The National Tutoring Programme (NTP) Tuition Partners (TP) programme was designed to provide additional support to schools and teachers to supplement classroom teaching through subsidised, high quality tutoring for pupils from an approved list of tutoring organisations, the Tuition Partners. This evaluation covers the TP programme as delivered in its first year by the Education Endowment Foundation (EEF), from November 2020 to August 2021. Tuition Partners was one arm of the NTP. The NTP aimed to support teachers and schools in providing a sustained response to the Covid-19 pandemic and to provide a longer term contribution to closing the attainment gap between disadvantaged pupils and their peers. The NTP was part of a wider government response to the pandemic, funded by the Department for Education and originally developed by the EEF, Nesta, Impetus, The Sutton Trust, and Teach First, and with the support of the KPMG Foundation. The EEF appointed 33 approved ‘Tuition Partners’ that schools could select from to deliver tuition. Schools could access 15 hours of tutoring per selected pupil (with a minimum of 12 hours being considered a completed block of tuition). Tuition was provided online and/or face-to-face; and was 1:1, or in small groups (1:2 or 1:3); and available in English, maths, science, humanities and modern foreign languages. Tuition was expected to be delivered in schools (before, during and after school), in addition to usual teaching; and in certain circumstances, at home. The programme was targeted at disadvantaged pupils attending state-maintained schools in England, including those eligible for Pupil Premium funding (PP-eligible), Free School Meals (FSM), or those identified by schools as having an equivalent need for support. Participating schools had discretion to identify which of their pupils they felt would most benefit from additional tuition support. Pupils in Years 1–11 were eligible (5–16 years old). The programme aimed to reach 215,000 to 265,000 pupils, across 6,000 state-maintained schools in England, and it was expected that approximately 20,000 tutors would be recruited by Tuition Partners. The TP programme was set up and delivered during the Covid-19 pandemic, requiring continued responsiveness to the challenges faced by schools including restricted attendance, remote teaching, and ongoing widespread staff and pupil absences. During school closures to most pupils from January – March 2021, the EEF approved TPs to deliver online tuition at home, however many schools chose to wait to commence tutoring until schools reopened fully, and therefore started tutoring later than planned. The usual summer exams process for Year 11 pupils could not go ahead as planned in summer 2021, and GCSEs were determined by TAGs instead. This evaluation report covers the analysis on the impact of the TP programme on the maths and English attainment outcomes for Year 11 pupils only. Separate reports relate to analysis on a sample of primary schools and an implementation and process evaluation (IPE). The evaluation findings for the TP programme are brought together in a summary and interpretation report that is available here. This evaluation uses a quasi-experimental design (QED), involving a group of intervention schools that participated in the TP programme, and a group of comparison schools that did not receive the programme. The evaluation relies on a propensity score matching approach to ensure that the intervention and comparison schools are similar to each other in important, observable regards. As pupils who would have received TP in comparison schools were difficult to identify, the evaluation focused on pupils eligible for Pupil Premium and on all pupils, as these groups can be identified in both TP and non-TP schools. The analysis is based on 1,464 secondary schools with a total of 62,024 pupils eligible for Pupil Premium. The evaluation assessed impact in English and maths using Teacher Assessed Grades (TAGs) from 2021.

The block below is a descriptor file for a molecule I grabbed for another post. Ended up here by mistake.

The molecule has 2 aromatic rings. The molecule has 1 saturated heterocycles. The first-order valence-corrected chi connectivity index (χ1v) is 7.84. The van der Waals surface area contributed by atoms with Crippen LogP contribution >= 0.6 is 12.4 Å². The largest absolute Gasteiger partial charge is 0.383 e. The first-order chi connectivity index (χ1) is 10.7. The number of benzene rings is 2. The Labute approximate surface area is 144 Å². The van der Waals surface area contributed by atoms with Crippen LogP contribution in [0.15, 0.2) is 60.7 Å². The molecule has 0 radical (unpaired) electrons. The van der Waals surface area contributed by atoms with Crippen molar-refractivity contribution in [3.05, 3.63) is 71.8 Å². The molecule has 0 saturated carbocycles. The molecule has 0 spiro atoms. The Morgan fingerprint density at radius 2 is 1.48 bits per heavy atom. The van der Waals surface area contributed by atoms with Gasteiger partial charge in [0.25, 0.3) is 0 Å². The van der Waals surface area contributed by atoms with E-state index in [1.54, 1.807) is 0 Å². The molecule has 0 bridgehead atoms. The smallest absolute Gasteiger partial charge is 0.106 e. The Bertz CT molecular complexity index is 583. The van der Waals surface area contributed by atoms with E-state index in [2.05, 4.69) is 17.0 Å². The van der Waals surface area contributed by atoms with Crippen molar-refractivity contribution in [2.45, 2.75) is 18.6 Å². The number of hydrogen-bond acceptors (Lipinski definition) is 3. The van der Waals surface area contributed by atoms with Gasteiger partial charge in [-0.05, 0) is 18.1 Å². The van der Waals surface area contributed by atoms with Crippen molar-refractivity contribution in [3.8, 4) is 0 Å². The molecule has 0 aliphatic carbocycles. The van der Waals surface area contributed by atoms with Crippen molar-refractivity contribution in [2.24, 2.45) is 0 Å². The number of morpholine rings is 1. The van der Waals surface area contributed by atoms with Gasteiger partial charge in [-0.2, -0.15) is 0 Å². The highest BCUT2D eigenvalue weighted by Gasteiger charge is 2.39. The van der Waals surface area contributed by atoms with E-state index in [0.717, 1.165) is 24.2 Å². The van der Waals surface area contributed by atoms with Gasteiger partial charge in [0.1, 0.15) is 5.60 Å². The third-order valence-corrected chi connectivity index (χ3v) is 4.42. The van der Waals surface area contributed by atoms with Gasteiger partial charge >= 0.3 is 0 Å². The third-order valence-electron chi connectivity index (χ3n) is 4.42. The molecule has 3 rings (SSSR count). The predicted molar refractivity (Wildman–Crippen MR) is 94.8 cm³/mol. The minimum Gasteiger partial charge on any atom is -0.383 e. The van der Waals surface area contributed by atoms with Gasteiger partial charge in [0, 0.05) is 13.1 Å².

Year 11 pupils eligible for Pupil Premium in schools that received TP made similar progress in English and maths compared to pupils eligible for Pupil Premium in comparison schools (there was no evidence of an effect in English or maths). A particular challenge is that, on average, only 12% of pupils eligible for Pupil Premium were selected for tutoring in maths and 9% were selected for tutoring in English, meaning the vast majority of the pupils included in the analysis did not receive tutoring. Therefore, this estimated impact of TP is diluted and it is hard to detect any effect that may (or may not) be present.
When looking at all pupils in Year 11, pupils in schools that received TP made, on average, similar progress in English compared to all Year 11 pupils in comparison schools (there was no evidence of an effect). In maths, Year 11 pupils in schools that received TP made slightly less progress than all Year 11 pupils in comparison schools (though this effect was very small and equivalent to zero months ’ additional progress). However, this analysis was subject to even further dilution than the PPeligible analysis: only 7% of Year 11 pupils were selected for tutoring in maths and 6% in English. Given this context, it is unlikely that any of these differences were due to TP. Additional analysis restricted the sample of schools to those that targeted higher proportions of pupils eligible for Pupil Premium to receive tutoring, to reduce the issue of dilution and bring the group of analysed pupils closer to those that were selected for the intervention. In schools that selected over 50% of pupils eligible for Pupil Premium for tutoring, pupils eligible for Pupil Premium made similar progress in TP and comparison schools in English and maths. However, when the sample was restricted to schools that selected over 70% of pupils eligible for Pupil Premium for tutoring (and reducing dilution further), the impact of TP on pupils eligible for Pupil Premium is positive. In these schools, pupils eligible for Pupil Premium made, on average, the equivalent of two months additional progress in English and two months additional progress in maths, compared to pupils eligible for Pupil Premium in comparison schools. This analysis was based on a smaller sample of schools that were rematched to a comparison sample. However, different characteristics to the rest of the TP population of schools remained (more ‘Outstanding’ schools, lower percentage of FSM students), so this finding may not necessarily be generalisable to all TP schools. Within schools that participated in TP, pupils who received more hours of tutoring in maths obtained higher maths TAGs, and pupils who received more hours of tutoring in English obtained higher English TAGs, than pupils who received fewer hours of tutoring in the respective subjects. These results are associations and are not necessarily causal estimates of impact; there may be other explanations for the higher grades among these pupils.